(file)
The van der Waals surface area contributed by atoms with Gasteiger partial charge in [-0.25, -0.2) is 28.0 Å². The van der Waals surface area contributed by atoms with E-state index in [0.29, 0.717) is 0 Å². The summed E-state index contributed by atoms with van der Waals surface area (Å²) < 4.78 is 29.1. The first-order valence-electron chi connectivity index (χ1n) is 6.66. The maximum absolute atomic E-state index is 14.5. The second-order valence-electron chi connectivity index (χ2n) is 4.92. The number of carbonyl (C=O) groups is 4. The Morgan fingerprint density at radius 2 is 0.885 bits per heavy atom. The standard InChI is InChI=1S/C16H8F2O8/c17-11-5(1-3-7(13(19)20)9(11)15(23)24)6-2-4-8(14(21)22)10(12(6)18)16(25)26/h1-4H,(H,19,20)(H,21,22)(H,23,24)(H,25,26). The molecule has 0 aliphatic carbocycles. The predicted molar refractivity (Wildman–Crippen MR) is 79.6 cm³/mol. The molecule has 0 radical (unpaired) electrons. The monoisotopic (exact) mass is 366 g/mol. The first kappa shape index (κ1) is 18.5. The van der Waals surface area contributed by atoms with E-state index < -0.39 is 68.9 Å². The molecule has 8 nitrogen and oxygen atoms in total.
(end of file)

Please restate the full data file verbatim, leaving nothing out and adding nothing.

The van der Waals surface area contributed by atoms with Gasteiger partial charge in [-0.25, -0.2) is 28.0 Å². The van der Waals surface area contributed by atoms with E-state index in [0.29, 0.717) is 0 Å². The summed E-state index contributed by atoms with van der Waals surface area (Å²) < 4.78 is 29.1. The first-order valence-electron chi connectivity index (χ1n) is 6.66. The maximum absolute atomic E-state index is 14.5. The second-order valence-electron chi connectivity index (χ2n) is 4.92. The number of carbonyl (C=O) groups is 4. The Morgan fingerprint density at radius 2 is 0.885 bits per heavy atom. The standard InChI is InChI=1S/C16H8F2O8/c17-11-5(1-3-7(13(19)20)9(11)15(23)24)6-2-4-8(14(21)22)10(12(6)18)16(25)26/h1-4H,(H,19,20)(H,21,22)(H,23,24)(H,25,26). The molecule has 0 aliphatic carbocycles. The predicted molar refractivity (Wildman–Crippen MR) is 79.6 cm³/mol. The molecule has 0 radical (unpaired) electrons. The monoisotopic (exact) mass is 366 g/mol. The first kappa shape index (κ1) is 18.5. The van der Waals surface area contributed by atoms with E-state index < -0.39 is 68.9 Å². The molecule has 8 nitrogen and oxygen atoms in total.